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July 1, 2004

3 Min Read
Steel weighing heavily on minds

Mold- and machinery makers struggle to hold the line on prices as runaway steel costs cut deeper into their bottom lines.

Still reeling from skyrocketing resin and energy prices, the U.S. plastics industry is now being stung by rising steel prices. The limited supply and increased demand for steel has resulted in higher costs, which are beginning to be passed through the supply chain.

"Steel prices and natural gas prices are hurting plastics manufacturers," says Darren McKinney, a spokesman for the National Assn. of Manufacturers (NAM; Washington D.C.). "Both commodities are wreaking havoc throughout much of our membership."

Steel prices jumped 5% to 50% this year, depending on the material and quality, analysts say. If the supply-and-demand balance is knocked off kilter, it could lead to further price hikes.

"Steel is in short supply due to strong demand in China, increasing domestic demand, and the high cost of natural gas," says B. Patrick Smith, president, Maguire Products Inc. (Aston, PA), a maker of blenders, loaders, feeders, liquid color pumps, and dryers. Maguire has seen its steel prices rise 10% to 30% the past six months.

Moldmakers and equipment providers have been particularly hard hit. For instance, a high percentage of tool steel used in the U.S. is imported. Some say prices for certain steels have varied by up to $100/ton between the U.S. and other countries.

"Some specialty steels have gone up more than commodity steels," says Robert Grumski, director, strategic sourcing, North American machinery, Milacron (Batavia, OH).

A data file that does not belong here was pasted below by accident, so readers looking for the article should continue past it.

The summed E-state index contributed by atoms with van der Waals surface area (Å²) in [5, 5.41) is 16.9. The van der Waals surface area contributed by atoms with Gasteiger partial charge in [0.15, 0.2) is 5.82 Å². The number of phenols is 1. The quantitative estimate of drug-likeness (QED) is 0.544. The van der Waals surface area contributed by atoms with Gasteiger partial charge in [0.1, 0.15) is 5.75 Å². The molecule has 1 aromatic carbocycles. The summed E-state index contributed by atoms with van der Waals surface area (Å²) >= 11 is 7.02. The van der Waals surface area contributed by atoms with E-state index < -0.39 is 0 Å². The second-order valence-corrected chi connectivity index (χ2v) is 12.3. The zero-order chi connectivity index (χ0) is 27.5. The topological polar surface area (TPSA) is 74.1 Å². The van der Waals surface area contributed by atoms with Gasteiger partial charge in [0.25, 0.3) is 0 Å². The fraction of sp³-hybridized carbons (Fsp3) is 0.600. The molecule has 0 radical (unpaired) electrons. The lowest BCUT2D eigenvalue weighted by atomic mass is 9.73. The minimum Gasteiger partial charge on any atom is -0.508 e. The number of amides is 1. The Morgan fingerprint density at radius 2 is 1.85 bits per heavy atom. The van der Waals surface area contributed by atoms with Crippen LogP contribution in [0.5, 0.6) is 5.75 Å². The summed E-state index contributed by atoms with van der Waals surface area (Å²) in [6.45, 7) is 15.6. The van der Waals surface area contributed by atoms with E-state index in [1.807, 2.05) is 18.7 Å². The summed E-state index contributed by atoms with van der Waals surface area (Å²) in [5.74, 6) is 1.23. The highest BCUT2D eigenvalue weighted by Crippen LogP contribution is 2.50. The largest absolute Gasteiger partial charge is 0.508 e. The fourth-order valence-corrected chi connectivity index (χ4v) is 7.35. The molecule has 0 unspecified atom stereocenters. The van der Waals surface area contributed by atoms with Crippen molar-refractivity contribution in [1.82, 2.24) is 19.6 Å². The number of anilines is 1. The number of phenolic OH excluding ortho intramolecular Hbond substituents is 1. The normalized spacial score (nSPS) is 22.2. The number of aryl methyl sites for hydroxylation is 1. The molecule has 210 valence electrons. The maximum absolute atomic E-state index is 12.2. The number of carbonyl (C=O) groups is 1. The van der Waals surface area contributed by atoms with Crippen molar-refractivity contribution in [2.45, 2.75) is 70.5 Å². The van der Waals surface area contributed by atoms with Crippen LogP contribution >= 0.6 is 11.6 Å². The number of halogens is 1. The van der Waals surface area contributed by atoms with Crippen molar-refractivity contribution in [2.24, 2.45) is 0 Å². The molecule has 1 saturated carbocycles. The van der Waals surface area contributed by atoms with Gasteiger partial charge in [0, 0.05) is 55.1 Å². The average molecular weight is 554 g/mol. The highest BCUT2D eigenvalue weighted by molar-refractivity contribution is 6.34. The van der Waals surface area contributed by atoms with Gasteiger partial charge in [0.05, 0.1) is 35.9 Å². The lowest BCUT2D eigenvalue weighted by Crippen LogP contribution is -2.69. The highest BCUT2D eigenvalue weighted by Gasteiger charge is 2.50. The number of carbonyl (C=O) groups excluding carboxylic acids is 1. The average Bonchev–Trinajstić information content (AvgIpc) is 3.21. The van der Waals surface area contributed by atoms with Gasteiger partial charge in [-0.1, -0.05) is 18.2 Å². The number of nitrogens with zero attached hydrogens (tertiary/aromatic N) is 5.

"We''ve had to absorb a considerable amount of those costs."

Commodity steel represents about 10% to 15% of the materials used to produce an injection molding machine. But that figure fluctuates depending on how complex the equipment is. For example, "you have castings, which have steel inputs," Grumski points out. "There are valves and hoses, so rising steel prices could potentially impact all components of the machine."

Industry members say they''re rolling with the punches, doing everything they can to nullify the impact on customer pricing—including cost-reduction initiatives. "We don''t have much choice," says Pete Manship, president at the American Mold Builders Assn. (Roselle, IL) and Mold Craft Inc. (Willernie, MN). "Everyone around the world has the same problem." Options are limited for moldmakers serving the injection molding industry because most molds are made from steel.

Companies are seeking alternative sources of supply and, in some cases, less expensive substitute materials. "We are competitively bidding on commodities to lower our costs and we''ve had some success there," Grumski elaborates. "We''re also looking at [purchasing steel from] low-cost countries in areas such as the Asia Pacific."

Processors and moldmakers who produce smaller parts, such as for medical devices, are less affected because they purchase less steel. "The labor costs more than the steel," notes Stephanie Harkness, chairman and CEO at Pacific Plastics & Engineering (Soquel, CA). "We make precise parts with very tight tolerance, so there''s an awful lot of artistry that goes into producing that part in a mold. We refuse to use aluminum because we don''t get the tolerances we need and we don''t get as many shots out of it."

By Greg Valero

Contact information

American Mold Builders Assn.  

National Assn. of Manufacturers  


Maguire Products Inc.  

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